Write a Business Proposal in Response to a Request For Proposal
Posted by Hridoy Ahmed on November 21st, 2020
Here's the situation: a potential client asks you for a proposal for services or products in response to a Request for Proposal (RFP process) but where do you start? If you have never written a business proposal before, this can be a daunting task. However, by using a logical document format, you can develop a quality proposal that will maximize the chances of it being accepted. Then you'll discover that you can repeat the same formula for any subsequent proposals.
This article recommends and details the minimum content areas that you should address in a business proposal. In this case, we assume that there is no formal document structure requested by your client - so it is for you to decide on the form of the proposal.
Before you start writing any proposal, you must consider your aim - to make a sale of your goods and or services. Two of the major issues considered by your client in deciding whether to accept your proposal are whether, in their opinion, you understand their business needs; and that you can deliver what you promise. You must continually refer to these two fundamental questions when you write your proposal. Referring back to these issues also helps you with developing the content of your proposal.
This requires you to provide an overview of your services or products that will meet their business needs. The client's needs are obtained from a Brief that may range from a formal written document through to a verbal conversation. You need to provide the client with the confidence that you understand their business needs and demonstrate how your products or services meet them.
In this section, you need to provide some explanation about how you are going to approach the work. This builds more confidence for your client, as they read what you are doing (Scope of Work), along with evidence that you have thought about and planned the work.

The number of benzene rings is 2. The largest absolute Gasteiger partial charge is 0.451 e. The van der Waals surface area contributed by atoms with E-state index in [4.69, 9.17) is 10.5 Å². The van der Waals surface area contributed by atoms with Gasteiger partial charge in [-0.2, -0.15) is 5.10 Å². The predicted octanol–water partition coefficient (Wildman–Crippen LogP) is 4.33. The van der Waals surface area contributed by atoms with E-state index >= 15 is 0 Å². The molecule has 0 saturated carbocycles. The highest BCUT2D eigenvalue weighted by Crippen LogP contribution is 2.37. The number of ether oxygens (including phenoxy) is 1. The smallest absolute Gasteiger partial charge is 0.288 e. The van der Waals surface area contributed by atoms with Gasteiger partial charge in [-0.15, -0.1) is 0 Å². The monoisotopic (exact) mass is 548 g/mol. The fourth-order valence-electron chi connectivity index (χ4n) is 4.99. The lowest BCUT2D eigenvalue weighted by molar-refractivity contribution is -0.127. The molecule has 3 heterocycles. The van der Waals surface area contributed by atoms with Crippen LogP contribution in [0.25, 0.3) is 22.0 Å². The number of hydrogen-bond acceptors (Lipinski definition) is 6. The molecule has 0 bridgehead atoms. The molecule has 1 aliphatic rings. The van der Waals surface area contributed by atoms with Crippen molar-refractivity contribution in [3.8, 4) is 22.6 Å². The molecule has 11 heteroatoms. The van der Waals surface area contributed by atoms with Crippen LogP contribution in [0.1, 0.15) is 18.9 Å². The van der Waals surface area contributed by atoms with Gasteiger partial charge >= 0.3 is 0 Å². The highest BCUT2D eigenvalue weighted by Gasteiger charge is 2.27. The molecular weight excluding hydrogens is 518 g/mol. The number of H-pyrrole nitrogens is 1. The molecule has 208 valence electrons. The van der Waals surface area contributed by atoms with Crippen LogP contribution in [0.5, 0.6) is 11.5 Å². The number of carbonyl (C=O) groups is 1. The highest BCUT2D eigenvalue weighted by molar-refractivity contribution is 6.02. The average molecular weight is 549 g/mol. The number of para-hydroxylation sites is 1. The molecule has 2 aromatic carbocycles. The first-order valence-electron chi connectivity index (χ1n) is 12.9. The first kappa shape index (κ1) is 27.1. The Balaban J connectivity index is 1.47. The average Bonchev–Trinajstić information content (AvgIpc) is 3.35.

You should provide details of previous engagements in which you have delivered similar products or services. It is also helpful to include personal references, should the client wish to verify them. The purpose of this is to give the client some measure of how mature and experienced you are in delivering the services or products you are offering.
The cost of your proposal can be expressed either in a lump sum or on a time and materials basis. You will need to provide visibility of your hourly rates if you are charging on a time and materials basis. If it is appropriate, or if the client desires, you can suggest being paid according to certain project deliverables that are stated in the Timelines and Milestones section. In this case, you can align the relevant Milestones against appropriate payment amounts. If the engagement is on a time and materials basis, then you can align payments with deliverables or request that payments be made periodically such as fortnightly or monthly.
If you have any contract terms that you wish to apply to the agreement, they should be included here. These could include anything from ownership of IP through to payment terms. You can use the services of a lawyer to help you develop these terms if required.
The above areas are the recommended minimum contents of any business proposal in response to a Request for Proposal (RFP process). Used systematically, this can guide can help you to develop and refine the format of your proposals. It allows you to breakdown the task of proposal writing into relevant sections, allowing you to focus on the all-important technical content.
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About the AuthorHridoy Ahmed
Joined: May 8th, 2019
Articles Posted: 113
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